Court dismisses DPP bid to raise psychiatric patient’s sentence

THE Court of Criminal Appeal has dismissed the DPP’s bid to increase the 10-year prison sentence imposed on a psychiatric patient who admitted stabbing two health workers in a “frenzied” attack at a hospital in Limerick.

In its judgment, the court said the appeal against the sentence imposed on Anthony McMahon raised “an important and difficult issue in relation to the sentencing of mentally ill offenders who pose a serious risk of harming others”.

The court also said the question of sentencing courts being given powers to detain those deemed a threat to the public beyond any sentence for the crime committed should be addressed by detailed legislation from the Government, as well appropriate debate.

McMahon, of Raheen Square, Ballinacurra Weston, Limerick, pleaded guilty to assault causing serious harm to Dr Ananth Pullela and assault causing harm to Catherine Burns at St Anne’s Day Hospital on the January 17, 2008.

However, the DPP, who argued a life sentence should have been imposed, appealed against what it argued was the undue leniency of the sentence imposed on him by Judge Carol Moran at Limerick Circuit Criminal Court in 2009.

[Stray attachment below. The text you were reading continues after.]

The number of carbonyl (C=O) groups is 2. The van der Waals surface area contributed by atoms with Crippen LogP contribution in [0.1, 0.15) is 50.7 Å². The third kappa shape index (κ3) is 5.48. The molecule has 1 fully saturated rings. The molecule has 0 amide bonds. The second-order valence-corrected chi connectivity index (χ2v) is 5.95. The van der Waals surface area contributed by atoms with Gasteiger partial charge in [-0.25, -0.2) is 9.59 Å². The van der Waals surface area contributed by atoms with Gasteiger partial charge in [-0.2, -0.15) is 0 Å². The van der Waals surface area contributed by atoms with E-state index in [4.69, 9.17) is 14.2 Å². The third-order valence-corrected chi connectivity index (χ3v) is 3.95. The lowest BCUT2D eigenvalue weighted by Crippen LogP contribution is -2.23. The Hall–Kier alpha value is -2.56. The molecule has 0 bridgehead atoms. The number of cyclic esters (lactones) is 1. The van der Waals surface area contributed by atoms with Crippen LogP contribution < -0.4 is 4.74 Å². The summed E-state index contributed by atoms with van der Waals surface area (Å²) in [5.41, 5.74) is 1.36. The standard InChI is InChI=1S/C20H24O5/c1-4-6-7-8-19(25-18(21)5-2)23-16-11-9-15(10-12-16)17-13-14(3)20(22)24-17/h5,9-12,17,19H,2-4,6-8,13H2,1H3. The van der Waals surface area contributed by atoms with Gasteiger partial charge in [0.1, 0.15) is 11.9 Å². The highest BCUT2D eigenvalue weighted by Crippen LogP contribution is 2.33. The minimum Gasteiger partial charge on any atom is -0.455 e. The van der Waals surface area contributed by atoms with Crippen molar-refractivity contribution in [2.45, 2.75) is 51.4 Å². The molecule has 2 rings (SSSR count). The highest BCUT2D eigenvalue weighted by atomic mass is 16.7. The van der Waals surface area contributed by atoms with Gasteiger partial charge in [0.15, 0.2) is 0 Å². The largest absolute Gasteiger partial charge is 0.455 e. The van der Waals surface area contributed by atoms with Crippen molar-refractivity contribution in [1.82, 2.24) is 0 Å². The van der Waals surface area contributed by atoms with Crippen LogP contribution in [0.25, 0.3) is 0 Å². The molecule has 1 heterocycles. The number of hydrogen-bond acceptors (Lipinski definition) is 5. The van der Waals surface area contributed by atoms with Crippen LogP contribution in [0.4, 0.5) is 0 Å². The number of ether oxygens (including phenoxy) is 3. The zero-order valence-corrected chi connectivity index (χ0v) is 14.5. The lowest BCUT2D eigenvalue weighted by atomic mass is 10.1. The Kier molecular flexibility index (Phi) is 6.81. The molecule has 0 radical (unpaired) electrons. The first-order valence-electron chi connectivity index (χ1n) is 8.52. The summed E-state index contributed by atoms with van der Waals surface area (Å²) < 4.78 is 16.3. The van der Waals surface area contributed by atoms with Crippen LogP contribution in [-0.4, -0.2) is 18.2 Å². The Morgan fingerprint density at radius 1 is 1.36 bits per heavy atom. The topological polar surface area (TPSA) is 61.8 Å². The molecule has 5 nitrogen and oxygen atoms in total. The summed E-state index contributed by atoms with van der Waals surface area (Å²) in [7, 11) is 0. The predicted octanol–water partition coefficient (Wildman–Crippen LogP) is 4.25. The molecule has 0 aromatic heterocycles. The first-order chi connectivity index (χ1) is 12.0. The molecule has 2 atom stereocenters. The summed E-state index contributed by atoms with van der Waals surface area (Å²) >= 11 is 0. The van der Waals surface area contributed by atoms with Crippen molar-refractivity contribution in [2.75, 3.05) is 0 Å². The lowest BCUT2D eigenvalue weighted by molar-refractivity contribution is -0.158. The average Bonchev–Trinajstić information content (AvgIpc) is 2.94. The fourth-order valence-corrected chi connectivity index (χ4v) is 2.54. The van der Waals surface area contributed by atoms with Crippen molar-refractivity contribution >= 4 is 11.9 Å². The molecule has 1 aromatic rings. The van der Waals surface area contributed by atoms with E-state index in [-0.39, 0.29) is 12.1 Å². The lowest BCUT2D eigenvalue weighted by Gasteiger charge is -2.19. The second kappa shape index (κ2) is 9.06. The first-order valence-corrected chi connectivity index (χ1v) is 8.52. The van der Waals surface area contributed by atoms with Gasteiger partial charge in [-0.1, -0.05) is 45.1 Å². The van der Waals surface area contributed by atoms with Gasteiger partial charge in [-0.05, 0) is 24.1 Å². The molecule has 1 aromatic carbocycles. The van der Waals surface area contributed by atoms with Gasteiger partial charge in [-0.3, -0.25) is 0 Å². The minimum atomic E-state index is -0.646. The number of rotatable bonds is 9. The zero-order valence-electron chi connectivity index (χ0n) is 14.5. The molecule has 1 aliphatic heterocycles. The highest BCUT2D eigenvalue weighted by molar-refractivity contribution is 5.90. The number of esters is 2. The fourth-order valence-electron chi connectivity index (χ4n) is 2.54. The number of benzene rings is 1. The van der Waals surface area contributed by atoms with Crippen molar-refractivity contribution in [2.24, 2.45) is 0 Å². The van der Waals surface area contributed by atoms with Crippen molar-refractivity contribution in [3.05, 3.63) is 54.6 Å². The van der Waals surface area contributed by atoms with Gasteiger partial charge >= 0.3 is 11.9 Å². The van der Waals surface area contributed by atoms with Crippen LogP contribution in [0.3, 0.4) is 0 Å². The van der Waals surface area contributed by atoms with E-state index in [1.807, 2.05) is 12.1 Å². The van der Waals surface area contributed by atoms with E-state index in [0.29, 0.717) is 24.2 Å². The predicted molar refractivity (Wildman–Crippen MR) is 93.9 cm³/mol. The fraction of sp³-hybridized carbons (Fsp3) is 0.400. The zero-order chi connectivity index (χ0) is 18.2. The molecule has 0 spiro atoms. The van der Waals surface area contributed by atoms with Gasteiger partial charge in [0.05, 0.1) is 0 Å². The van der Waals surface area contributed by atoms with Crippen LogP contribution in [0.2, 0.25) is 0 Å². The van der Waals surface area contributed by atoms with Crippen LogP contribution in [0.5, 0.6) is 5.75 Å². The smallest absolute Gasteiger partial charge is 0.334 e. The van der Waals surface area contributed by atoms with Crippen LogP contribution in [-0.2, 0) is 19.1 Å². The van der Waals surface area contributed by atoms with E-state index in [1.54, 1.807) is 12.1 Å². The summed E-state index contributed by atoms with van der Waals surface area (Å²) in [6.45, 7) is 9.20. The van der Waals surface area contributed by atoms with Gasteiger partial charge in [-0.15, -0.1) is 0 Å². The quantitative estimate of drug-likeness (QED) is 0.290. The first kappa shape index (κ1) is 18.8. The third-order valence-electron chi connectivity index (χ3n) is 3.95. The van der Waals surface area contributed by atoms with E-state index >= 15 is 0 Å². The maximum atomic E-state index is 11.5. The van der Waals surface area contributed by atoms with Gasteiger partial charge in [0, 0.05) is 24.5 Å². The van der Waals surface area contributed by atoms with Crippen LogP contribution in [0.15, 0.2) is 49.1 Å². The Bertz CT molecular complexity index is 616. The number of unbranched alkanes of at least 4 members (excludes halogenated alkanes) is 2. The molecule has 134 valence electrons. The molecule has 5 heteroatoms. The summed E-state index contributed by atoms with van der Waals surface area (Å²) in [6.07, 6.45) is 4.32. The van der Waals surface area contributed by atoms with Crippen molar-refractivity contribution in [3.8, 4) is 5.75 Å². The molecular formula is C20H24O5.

Yesterday the appeals court dismissed the DPP application.

The DPP claimed the sentence imposed was unduly lenient as he attacked the two healthcare workers shortly after he had completed a seven-year prison sentence for killing another man in 2001. The DPP claimed he represented a clear danger to others.

The DPP also argued that had McMahon pleaded not guilty by reason of insanity he would have been detained at the Central Mental Hospital until he was considered safe to be released. A similar result could and should be achieved by imposing a life sentence on McMahon, the DPP further submitted.

Lawyers for McMahon, who was not present in court yesterday, argued the sentence should not be altered. The Mental Health Act of 2001 provided the only mechanism for the detention of a person considered a danger to the public or themselves, they said.

Giving the appeal court’s judgment, Mr Justice O’Donnell said a sentencing judge can only sentence in respect of the offence. The court did not have the power to impose a sentence for a criminal offence which would allow for an “open ended detention” on the grounds of anticipated future risk of harm.

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